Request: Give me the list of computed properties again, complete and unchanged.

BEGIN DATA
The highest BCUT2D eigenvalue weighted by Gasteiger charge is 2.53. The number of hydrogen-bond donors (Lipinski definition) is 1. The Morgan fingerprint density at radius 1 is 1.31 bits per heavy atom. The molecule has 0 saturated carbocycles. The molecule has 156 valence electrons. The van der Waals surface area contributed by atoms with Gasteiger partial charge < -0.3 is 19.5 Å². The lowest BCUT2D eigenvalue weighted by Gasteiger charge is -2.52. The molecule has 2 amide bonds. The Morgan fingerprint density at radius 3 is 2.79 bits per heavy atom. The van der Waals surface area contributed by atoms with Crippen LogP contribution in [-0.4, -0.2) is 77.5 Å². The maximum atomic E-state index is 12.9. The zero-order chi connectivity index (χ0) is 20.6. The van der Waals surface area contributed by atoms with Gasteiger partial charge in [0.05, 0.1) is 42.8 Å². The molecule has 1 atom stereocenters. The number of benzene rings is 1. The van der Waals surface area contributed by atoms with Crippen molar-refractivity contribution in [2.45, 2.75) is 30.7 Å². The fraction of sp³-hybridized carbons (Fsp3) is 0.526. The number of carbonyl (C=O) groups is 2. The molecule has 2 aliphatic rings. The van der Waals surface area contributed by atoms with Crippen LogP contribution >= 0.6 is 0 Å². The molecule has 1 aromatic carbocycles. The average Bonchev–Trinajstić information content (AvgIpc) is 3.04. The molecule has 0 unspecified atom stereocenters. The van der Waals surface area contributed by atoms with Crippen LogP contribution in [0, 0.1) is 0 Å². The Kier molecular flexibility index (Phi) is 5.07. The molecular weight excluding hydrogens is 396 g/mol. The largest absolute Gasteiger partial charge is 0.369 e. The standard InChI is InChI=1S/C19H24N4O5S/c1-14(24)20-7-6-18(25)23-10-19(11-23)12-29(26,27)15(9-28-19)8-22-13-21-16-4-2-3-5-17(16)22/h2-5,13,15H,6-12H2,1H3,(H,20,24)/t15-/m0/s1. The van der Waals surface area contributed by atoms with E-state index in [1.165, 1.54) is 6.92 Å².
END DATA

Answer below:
The highest BCUT2D eigenvalue weighted by Gasteiger charge is 2.53. The number of hydrogen-bond donors (Lipinski definition) is 1. The Morgan fingerprint density at radius 1 is 1.31 bits per heavy atom. The molecule has 0 saturated carbocycles. The molecule has 156 valence electrons. The van der Waals surface area contributed by atoms with Gasteiger partial charge < -0.3 is 19.5 Å². The lowest BCUT2D eigenvalue weighted by Gasteiger charge is -2.52. The molecule has 2 amide bonds. The Morgan fingerprint density at radius 3 is 2.79 bits per heavy atom. The van der Waals surface area contributed by atoms with Crippen LogP contribution in [-0.4, -0.2) is 77.5 Å². The maximum atomic E-state index is 12.9. The zero-order chi connectivity index (χ0) is 20.6. The van der Waals surface area contributed by atoms with Gasteiger partial charge in [0.05, 0.1) is 42.8 Å². The molecule has 1 atom stereocenters. The number of benzene rings is 1. The van der Waals surface area contributed by atoms with Crippen molar-refractivity contribution in [2.45, 2.75) is 30.7 Å². The fraction of sp³-hybridized carbons (Fsp3) is 0.526. The number of carbonyl (C=O) groups is 2. The molecule has 2 aliphatic rings. The van der Waals surface area contributed by atoms with Crippen LogP contribution >= 0.6 is 0 Å². The molecule has 1 aromatic carbocycles. The average Bonchev–Trinajstić information content (AvgIpc) is 3.04. The molecule has 0 unspecified atom stereocenters. The van der Waals surface area contributed by atoms with Crippen LogP contribution in [0, 0.1) is 0 Å². The Kier molecular flexibility index (Phi) is 5.07. The molecular weight excluding hydrogens is 396 g/mol. The largest absolute Gasteiger partial charge is 0.369 e. The standard InChI is InChI=1S/C19H24N4O5S/c1-14(24)20-7-6-18(25)23-10-19(11-23)12-29(26,27)15(9-28-19)8-22-13-21-16-4-2-3-5-17(16)22/h2-5,13,15H,6-12H2,1H3,(H,20,24)/t15-/m0/s1. The van der Waals surface area contributed by atoms with E-state index in [1.165, 1.54) is 6.92 Å².